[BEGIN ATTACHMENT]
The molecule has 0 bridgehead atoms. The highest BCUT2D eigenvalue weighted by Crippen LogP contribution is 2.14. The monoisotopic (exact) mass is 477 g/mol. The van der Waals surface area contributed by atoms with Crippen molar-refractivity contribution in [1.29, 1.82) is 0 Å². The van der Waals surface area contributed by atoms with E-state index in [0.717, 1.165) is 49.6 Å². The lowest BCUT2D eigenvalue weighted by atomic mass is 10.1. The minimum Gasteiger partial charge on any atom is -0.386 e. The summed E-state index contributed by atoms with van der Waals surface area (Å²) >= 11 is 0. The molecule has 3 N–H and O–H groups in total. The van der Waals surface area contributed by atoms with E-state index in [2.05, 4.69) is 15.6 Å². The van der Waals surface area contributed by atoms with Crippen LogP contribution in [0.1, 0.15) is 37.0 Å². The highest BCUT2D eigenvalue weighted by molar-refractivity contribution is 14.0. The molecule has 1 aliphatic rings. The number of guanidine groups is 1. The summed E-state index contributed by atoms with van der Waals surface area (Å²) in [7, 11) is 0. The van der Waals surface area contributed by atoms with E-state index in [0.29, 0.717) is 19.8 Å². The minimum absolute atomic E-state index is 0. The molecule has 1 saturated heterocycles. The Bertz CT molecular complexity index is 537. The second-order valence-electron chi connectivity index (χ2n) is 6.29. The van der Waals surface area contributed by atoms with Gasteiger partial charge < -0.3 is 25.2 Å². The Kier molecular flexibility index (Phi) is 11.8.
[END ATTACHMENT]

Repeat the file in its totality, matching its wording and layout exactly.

The molecule has 0 bridgehead atoms. The highest BCUT2D eigenvalue weighted by Crippen LogP contribution is 2.14. The monoisotopic (exact) mass is 477 g/mol. The van der Waals surface area contributed by atoms with Crippen molar-refractivity contribution in [1.29, 1.82) is 0 Å². The van der Waals surface area contributed by atoms with E-state index in [0.717, 1.165) is 49.6 Å². The lowest BCUT2D eigenvalue weighted by atomic mass is 10.1. The minimum Gasteiger partial charge on any atom is -0.386 e. The summed E-state index contributed by atoms with van der Waals surface area (Å²) >= 11 is 0. The molecule has 3 N–H and O–H groups in total. The van der Waals surface area contributed by atoms with E-state index in [2.05, 4.69) is 15.6 Å². The van der Waals surface area contributed by atoms with Crippen LogP contribution in [0.1, 0.15) is 37.0 Å². The highest BCUT2D eigenvalue weighted by molar-refractivity contribution is 14.0. The molecule has 1 aliphatic rings. The number of guanidine groups is 1. The summed E-state index contributed by atoms with van der Waals surface area (Å²) in [7, 11) is 0. The van der Waals surface area contributed by atoms with E-state index in [0.29, 0.717) is 19.8 Å². The minimum absolute atomic E-state index is 0. The molecule has 1 saturated heterocycles. The Bertz CT molecular complexity index is 537. The second-order valence-electron chi connectivity index (χ2n) is 6.29. The van der Waals surface area contributed by atoms with Gasteiger partial charge < -0.3 is 25.2 Å². The Kier molecular flexibility index (Phi) is 11.8.